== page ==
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We hear you. Actually, we wrote a whole story about how to do this. For you mamas with school-aged kids, our education and families reporter Angela Pittenger recommends joining the school's parent-teacher organization or chatting up other moms at baseball practice or gymnastics. 

If you have littles, Tucson Moms has playgroups all over Tucson and organizes regular moms' night outs. We've interviewed several moms who moved to Tucson and found their tribe through one of these playgroups. 

Cindy Garcia, director and chair of Tucson Moms, says playgroup leaders can give newcomers information about Tucson and things to do here. 

"The biggest ice breaker is our kids," Garcia says. "That's the common ground for all of us, and I think it's easier to talk about our kids than ourselves. I think finding connection with other moms, we all go through the same stuff and feel the same thing. Especially in group gatherings, we all feel awkward." 

The libraries' story times also have friend-making potential. We went to a story time just last week for toddlers, and it was packed with tons of moms toting babies, toddlers and preschoolers.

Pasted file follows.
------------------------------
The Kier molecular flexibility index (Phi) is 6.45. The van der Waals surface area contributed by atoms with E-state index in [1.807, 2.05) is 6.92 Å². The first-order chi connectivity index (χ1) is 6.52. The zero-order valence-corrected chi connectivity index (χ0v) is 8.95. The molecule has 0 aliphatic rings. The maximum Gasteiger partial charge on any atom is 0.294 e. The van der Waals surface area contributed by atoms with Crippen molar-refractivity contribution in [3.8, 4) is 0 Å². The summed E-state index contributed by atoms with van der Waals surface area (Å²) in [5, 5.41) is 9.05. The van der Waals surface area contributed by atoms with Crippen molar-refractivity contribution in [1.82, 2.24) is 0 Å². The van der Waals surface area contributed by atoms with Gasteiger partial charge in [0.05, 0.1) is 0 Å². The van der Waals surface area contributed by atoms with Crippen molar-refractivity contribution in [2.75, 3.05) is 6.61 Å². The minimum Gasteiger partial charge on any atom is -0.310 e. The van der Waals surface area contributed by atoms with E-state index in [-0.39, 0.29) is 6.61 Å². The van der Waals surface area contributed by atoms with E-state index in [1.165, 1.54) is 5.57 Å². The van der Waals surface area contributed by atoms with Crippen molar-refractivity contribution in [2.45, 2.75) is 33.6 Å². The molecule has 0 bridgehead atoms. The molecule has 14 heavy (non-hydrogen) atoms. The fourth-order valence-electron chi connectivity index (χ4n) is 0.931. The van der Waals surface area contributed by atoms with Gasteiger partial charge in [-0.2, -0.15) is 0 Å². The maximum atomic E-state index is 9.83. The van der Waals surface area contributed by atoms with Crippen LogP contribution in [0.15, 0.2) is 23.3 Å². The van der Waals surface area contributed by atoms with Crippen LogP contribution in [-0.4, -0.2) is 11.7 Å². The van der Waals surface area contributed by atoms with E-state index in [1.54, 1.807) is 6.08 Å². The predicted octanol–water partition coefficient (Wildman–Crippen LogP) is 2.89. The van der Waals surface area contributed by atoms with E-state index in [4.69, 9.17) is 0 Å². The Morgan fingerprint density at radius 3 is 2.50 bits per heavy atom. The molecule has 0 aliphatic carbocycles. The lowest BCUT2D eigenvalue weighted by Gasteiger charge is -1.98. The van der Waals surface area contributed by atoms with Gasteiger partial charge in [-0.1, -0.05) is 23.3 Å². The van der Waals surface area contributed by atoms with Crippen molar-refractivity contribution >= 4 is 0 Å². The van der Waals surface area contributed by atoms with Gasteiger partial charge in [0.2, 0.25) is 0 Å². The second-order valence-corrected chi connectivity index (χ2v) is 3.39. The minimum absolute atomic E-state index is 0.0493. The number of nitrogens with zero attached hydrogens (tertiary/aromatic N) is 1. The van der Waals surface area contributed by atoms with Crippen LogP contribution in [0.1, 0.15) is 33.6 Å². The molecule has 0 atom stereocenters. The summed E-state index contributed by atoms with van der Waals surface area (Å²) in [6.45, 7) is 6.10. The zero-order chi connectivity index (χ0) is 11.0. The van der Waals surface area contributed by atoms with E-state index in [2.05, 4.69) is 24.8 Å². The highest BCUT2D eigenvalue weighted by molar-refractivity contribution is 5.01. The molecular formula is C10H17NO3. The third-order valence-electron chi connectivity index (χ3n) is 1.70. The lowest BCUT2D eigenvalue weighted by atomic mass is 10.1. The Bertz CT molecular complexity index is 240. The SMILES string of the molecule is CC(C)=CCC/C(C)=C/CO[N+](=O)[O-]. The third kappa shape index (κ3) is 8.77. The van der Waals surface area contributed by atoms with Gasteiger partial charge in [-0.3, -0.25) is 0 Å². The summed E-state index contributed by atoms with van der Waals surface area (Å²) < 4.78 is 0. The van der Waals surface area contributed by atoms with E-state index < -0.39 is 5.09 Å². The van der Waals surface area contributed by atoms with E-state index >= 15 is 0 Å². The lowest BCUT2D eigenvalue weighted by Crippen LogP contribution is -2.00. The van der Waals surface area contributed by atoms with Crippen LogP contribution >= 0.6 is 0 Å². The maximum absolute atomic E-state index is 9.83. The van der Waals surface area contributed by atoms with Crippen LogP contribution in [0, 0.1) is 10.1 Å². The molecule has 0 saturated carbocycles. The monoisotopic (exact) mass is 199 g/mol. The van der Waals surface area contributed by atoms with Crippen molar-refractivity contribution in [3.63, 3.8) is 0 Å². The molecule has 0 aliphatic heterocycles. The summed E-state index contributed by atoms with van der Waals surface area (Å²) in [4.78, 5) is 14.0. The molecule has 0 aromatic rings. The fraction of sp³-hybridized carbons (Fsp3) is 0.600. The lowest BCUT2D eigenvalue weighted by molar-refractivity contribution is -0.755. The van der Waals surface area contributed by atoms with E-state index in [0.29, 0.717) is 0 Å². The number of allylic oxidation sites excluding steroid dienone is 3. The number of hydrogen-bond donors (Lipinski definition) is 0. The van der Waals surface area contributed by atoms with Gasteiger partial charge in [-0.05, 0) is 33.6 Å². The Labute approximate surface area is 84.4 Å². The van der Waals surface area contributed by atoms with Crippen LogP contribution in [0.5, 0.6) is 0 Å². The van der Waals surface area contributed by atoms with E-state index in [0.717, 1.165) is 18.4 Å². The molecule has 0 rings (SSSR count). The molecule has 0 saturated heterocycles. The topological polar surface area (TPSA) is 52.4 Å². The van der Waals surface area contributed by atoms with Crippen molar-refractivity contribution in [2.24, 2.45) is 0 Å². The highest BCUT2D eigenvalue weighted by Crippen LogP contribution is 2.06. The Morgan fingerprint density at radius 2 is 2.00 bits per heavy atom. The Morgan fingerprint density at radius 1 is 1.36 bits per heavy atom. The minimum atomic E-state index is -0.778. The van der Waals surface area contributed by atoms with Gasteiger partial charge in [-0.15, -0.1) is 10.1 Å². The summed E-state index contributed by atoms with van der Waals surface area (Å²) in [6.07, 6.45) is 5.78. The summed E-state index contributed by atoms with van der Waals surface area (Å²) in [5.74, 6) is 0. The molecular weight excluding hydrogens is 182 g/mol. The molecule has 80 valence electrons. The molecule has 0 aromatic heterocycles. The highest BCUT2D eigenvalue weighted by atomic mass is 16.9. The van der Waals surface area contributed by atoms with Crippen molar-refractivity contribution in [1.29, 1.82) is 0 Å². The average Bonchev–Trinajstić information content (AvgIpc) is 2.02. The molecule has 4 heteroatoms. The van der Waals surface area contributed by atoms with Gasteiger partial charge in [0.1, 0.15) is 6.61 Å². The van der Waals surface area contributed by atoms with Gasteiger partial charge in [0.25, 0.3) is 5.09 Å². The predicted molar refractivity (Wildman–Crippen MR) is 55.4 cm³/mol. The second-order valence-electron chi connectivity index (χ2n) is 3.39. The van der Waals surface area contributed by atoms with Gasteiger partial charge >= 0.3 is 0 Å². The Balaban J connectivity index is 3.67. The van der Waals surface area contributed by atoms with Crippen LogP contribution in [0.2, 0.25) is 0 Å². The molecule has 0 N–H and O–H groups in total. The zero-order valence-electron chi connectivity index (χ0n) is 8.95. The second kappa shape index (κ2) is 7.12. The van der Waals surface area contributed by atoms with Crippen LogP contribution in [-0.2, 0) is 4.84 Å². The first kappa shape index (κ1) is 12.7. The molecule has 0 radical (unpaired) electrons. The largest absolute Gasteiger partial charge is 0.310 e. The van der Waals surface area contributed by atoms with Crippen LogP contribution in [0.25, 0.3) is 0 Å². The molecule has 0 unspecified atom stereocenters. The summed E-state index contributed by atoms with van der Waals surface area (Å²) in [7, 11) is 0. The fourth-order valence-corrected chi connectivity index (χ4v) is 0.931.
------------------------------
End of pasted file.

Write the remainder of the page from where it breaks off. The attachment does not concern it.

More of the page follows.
If you're new to navigating the mom life, check out Milk and Honey's play and support groups. Some of them specifically offer breastfeeding support

You're an entrepreneur

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Co-work spaces such as Tucson’s Connect Coworking (pictured above) can help “solopreneurs” feel less isolated.

Leave your business cards at home. That's what Lara Gabrielsen, a co-leader of Tuesdays Together Tucson, will tell you if you come check out one of the group's monthly mixers. Tuesdays Together is a monthly meetup and part of the national Rising Tide Society. It's basically a support system for creatives, makers and other entrepreneurs. It's definitely not for networking. 

Each month the group gets together to talk about something relevant to creative business owners. Maybe, taxes, SEO or branding. 

"You don't have to worry about putting on a front," Gabrielsen says. "It's completely about being real. ... Sometimes you think you need to put on this image to network with people ... but that's totally not what our group is about. We want to celebrate successes, but we want to be real with the struggles of being a business owner." 

You could also try going to Startup Tucson Coffee, a weekly presentation by a local entrepreneur meant to provide support for that community. 

If you need a place to work, you could try a coworking space. Tucson has a few: Connect Coworking, Rail Yard Executive Suites  and Story Land for writers, to start. 

You're a reader